There was a 29% increase in hate crime and hate related incidents last year, according to gardaí.

A hate incident is recorded when it is believed to relate to a victim's age, disability, race, colour, nationality, ethnicity, religion, sexual orientation or gender.

Almost 600 such incidents were reported to gardaí last year, almost 200 more than in 2021.

Assistant Commissioner Paula Hilman said that while it was disappointing that any incidents occur that have a hate-related motive, it was positive to see more victims coming forward to An Garda Síochána and reporting their experiences.

She said the community needs to consistently highlight and call out discrimination and hate where it occurs and urged anyone who has experienced or observed prejudice to come forward.

The most prevalent discriminatory motive was race which accounted for a third of reported incidents (32%), followed by sexual orientation (22%) and nationality (21%).

Incidents were recorded across all nine discriminatory motives.

Hate motives were evident in a range of crimes committed in 2022, the largest percentage being public order (30%) followed by minor assaults (20%), assault causing harm (9%) and criminal damage (8%).

Almost half of hate related incidents (47%) reported last year occurred in Dublin, followed by the northwest, (20%), the east (18%) and the south (15%) of the country.

Across the other three operational regions there are quite similar proportions of incidents evident – Southern Region (15%), North Western Region (20%) Eastern Region (18%).

In one incident reported to gardaí, a woman from Eastern Europe, who was aged in her 50s, was approached by a man in his 30 who allegedly racially verbally abused her.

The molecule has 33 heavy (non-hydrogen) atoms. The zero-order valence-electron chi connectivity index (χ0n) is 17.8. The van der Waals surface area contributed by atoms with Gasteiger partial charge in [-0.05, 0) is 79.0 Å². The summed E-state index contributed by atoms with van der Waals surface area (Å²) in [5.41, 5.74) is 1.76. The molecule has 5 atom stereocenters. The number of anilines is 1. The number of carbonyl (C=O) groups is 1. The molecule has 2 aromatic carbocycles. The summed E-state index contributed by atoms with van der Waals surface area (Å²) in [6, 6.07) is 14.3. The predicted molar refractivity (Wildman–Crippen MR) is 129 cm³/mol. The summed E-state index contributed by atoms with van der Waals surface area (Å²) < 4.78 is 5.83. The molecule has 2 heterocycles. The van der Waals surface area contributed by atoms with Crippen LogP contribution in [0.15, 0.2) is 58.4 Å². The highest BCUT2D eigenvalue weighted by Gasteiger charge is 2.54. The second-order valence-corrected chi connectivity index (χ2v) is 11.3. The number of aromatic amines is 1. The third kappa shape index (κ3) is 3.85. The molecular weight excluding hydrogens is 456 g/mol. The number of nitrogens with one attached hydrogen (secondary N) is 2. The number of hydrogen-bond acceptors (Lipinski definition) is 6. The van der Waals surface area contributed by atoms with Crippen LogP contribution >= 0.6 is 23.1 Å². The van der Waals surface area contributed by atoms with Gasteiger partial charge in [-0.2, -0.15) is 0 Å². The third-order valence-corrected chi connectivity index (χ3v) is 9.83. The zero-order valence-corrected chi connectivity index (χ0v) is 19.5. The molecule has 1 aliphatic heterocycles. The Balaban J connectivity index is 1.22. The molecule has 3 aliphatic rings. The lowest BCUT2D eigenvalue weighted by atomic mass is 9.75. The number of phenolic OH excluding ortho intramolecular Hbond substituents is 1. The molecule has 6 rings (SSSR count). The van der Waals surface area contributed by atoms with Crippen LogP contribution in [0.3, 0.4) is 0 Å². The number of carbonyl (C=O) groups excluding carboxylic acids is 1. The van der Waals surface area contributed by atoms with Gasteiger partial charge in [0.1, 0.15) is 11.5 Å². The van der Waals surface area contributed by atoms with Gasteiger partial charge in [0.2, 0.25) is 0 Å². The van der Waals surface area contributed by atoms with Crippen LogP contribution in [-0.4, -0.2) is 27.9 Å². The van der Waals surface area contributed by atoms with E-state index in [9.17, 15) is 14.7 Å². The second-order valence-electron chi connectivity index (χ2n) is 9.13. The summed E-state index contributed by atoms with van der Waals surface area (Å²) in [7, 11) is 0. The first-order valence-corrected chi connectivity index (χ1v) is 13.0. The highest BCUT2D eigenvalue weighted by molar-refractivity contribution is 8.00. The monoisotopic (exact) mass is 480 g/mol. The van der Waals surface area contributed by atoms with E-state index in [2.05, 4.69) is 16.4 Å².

She was then punched twice in the face and kicked while she was on the ground. Charges in this case are pending before the Circuit Court.

In another incident, a man in his 20s was arrested for following homophobic abuse and public order offences.

Gardaí did not receive a complaint from the victims but witnessed the incident. The man was subsequently convicted and sentenced to three months imprisonment.

Another incident reported involved three young teenage boys who racially abused a security guard.

They were arrested and released into custody of their parents after they were cautioned under the Juvenile Diversion Programme.

Rise in reports of racist-related incidents last year

Other incidents included:

- A young black woman was the victim of an unprovoked attack. A customer, a man in his 20s, forcibly shouldered her out of way. He was convicted in the district court and sentenced to ten months in prison.

- A non-Irish white man in his 60s was verbally abused, threatened and intimidated by another man in his 60s, who was subsequently convicted in the district court and fined €2,000.

- A man in his 20s was convicted in the district court and fined €400 after he verbally abused a black Irish man in his 30s.

- A man reported seeing another young man being verbally and racially abused. The victim did not report the incident to gardaí but the perpetrator was caught. The man in his 20s was convicted of public order offences in the district court on the evidence of the witness and fined €300.

- A customer in his 30s, who racially abused a black man, also in his 30s, was issued with a Fixed Charge Notice under the Public Order Act and paid the fine.

- A man in his 20s, who verbally abused another man in his 20s with homophobic comments whilst the victim was out socialising with friends, was given an adult caution.

- Three teenage boys who subjected another teenage boy to homophobic comments and committed a minor assault were given Youth Diversion Programme Cautions under section 26 of the Children Act.